The Libyan government is to investigate reports by rights groups that former rebels who fought to oust Muammar Gaddafi are now torturing detainees in makeshift prisons around the country, Deputy Prime Minister Mustafa Abu Shagour said Tuesday.
Abu Shagour's comments were a response to a damning statement last Thursday by the aid agency Medecins Sans Frontieres, saying it had stopped its work in detention centres in the city of Misrata because its medical staff were being asked to patch up detainees mid-way through torture sessions so they could go back for more abuse.
The agency said it was in Misrata, 200 km (130 miles) east of the Libyan capital and scene of some of the fiercest battles in the conflict, to treat war-wounded detainees but was instead having to treat fresh wounds from torture.
Any violations of human rights will be subject to investigations, Abu Shagour told a two-day workshop organised by the United Nations and the European Union to address Libya's immediate priorities in the transitional period.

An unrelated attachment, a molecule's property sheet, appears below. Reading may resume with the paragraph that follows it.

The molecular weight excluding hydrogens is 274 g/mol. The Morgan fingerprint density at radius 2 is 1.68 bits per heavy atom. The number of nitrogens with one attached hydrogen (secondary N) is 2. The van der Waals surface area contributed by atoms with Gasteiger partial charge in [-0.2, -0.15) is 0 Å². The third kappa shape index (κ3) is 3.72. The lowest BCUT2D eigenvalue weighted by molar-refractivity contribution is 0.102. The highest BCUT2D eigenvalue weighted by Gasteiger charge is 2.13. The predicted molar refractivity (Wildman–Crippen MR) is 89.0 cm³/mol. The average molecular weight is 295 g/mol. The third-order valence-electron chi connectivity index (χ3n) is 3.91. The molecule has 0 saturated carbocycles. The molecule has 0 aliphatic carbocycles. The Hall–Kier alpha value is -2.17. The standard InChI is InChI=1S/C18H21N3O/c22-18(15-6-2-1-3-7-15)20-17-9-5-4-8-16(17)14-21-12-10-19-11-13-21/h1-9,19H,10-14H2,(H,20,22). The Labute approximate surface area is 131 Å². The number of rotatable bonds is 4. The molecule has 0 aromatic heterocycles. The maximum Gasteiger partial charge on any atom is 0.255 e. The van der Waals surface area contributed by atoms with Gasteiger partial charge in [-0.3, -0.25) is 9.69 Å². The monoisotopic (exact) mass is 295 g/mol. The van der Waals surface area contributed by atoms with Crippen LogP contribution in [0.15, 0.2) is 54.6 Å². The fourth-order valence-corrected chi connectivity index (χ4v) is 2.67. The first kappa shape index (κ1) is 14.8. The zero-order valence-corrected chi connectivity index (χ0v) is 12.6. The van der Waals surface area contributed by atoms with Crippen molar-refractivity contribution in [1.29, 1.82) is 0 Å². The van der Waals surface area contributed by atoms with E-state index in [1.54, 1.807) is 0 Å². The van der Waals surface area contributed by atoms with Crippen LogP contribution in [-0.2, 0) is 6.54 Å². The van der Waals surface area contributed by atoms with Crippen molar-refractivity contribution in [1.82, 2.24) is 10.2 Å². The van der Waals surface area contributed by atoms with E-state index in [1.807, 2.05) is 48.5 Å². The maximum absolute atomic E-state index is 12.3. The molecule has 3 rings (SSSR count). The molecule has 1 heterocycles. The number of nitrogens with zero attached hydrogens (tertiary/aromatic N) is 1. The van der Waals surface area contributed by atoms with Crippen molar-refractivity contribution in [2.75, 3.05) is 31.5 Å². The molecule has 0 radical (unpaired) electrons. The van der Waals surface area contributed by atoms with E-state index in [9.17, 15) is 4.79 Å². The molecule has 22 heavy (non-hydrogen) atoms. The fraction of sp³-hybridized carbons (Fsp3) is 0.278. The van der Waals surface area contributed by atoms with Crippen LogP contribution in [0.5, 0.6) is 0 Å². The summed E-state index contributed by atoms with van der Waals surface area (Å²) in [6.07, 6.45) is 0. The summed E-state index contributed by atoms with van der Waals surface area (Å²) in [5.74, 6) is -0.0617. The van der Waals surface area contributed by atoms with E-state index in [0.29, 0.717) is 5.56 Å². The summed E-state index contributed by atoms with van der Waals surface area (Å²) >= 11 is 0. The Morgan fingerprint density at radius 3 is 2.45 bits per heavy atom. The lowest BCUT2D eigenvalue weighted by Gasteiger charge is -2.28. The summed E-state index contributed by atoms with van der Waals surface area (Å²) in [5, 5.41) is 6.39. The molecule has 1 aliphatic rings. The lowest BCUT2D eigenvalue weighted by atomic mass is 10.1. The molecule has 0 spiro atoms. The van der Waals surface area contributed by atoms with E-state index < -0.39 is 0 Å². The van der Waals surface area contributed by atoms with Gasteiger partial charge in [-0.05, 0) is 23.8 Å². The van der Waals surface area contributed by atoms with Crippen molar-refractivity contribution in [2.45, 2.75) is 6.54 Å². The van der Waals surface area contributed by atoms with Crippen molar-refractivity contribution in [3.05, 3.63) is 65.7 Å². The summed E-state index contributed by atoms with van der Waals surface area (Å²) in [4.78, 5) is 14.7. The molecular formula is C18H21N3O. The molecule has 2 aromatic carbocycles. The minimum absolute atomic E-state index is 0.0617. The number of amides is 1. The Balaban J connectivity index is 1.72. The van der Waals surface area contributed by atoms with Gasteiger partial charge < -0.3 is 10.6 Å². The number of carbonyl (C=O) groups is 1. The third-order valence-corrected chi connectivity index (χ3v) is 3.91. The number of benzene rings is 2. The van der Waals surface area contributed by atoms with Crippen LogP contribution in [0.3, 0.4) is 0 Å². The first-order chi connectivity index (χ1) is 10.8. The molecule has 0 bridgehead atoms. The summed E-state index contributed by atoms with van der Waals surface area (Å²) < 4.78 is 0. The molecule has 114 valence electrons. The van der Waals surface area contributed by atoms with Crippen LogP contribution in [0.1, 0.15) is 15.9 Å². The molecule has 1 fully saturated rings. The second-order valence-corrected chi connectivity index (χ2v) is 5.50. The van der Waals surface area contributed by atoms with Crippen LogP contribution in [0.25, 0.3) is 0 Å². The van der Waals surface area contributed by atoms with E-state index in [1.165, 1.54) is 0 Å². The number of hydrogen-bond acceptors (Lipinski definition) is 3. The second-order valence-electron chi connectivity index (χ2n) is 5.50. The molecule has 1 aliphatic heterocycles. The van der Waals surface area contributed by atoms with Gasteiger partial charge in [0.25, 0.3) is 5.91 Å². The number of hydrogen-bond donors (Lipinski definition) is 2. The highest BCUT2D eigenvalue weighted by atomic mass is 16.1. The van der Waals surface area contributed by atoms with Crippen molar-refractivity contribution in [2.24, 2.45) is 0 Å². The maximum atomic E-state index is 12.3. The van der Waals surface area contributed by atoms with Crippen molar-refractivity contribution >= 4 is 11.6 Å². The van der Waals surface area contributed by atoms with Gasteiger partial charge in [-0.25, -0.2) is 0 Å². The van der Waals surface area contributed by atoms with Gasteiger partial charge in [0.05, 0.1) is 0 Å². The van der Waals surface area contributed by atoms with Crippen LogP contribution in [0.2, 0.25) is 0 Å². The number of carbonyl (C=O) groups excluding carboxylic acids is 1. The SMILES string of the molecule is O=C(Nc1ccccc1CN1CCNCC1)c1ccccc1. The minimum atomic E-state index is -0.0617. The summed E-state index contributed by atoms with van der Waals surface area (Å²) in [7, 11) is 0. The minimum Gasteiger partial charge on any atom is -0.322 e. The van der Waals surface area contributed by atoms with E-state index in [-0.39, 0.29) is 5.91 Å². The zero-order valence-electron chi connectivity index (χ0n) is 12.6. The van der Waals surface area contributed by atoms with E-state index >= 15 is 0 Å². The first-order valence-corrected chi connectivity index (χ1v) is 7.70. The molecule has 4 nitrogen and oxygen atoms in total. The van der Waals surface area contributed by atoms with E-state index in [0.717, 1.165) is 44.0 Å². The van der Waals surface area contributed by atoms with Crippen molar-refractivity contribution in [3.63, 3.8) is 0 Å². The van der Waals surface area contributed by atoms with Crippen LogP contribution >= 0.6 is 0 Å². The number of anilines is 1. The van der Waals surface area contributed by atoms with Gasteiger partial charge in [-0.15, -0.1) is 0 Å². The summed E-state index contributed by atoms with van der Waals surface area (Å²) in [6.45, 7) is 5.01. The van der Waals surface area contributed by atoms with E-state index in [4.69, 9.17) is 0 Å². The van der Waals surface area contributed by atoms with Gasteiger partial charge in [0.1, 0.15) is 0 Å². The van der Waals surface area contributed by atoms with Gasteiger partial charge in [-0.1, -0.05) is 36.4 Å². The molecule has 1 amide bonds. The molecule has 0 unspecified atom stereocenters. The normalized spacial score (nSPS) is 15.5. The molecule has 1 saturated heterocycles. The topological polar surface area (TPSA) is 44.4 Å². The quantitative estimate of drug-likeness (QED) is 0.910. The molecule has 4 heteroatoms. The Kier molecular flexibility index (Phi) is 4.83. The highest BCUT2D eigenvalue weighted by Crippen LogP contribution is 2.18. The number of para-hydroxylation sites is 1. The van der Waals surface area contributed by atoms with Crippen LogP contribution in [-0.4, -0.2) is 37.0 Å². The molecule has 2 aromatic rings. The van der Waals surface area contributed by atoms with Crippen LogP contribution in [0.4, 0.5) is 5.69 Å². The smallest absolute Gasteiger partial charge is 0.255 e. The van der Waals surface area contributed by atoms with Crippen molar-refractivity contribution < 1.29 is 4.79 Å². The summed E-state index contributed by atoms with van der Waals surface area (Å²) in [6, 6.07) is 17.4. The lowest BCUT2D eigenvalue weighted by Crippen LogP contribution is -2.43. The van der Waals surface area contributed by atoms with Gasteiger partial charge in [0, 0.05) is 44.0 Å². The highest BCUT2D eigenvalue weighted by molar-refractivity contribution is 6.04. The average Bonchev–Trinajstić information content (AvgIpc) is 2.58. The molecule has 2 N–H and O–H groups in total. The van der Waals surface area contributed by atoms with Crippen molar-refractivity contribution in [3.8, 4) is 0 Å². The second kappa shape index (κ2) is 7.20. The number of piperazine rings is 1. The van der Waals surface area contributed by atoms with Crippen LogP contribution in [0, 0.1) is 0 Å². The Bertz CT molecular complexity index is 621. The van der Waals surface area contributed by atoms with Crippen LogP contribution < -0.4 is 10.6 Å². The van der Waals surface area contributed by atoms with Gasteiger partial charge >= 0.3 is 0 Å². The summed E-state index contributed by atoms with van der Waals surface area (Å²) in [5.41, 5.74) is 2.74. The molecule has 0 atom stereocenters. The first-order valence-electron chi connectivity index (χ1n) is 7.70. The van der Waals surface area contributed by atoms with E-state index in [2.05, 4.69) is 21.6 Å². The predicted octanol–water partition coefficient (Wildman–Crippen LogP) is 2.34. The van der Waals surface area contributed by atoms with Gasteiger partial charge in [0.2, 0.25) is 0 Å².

We are asking all revolutionaries to respect human rights, he said in a plea to the myriad locally based militias, many of whom continue to run their own prisons where they hold loyalists of the former regime detained during the revolution, and suspected criminals captured after liberation.
Reports of the mistreatment and disappearances of suspected Gaddafi loyalists are embarrassing for Libya's ruling National Transitional Council (NTC), which has vowed to make a break with practices under Gaddafi and respect human rights.
The allegations are also awkward for the Western powers which backed the anti-Gaddafi rebellion and helped install Libya's new leaders.
The ability of the government in Tripoli to rein in torture is limited as it is still struggling to bring to heel dozens of armed militias who have carved the country into rival fiefdoms and are so far refusing to disarm and join a newly created national army.
Many former rebels say they are suspicious of the country's new rulers and want to remain armed in case Gaddafi loyalists outside the country try to sow strife in Libya.
Foreign states are worried about the NTC's capacity to secure its borders against arms traffickers, al Qaeda insurgents and migrants trying to reach Europe illegally.
(Editing by Giles Elgood)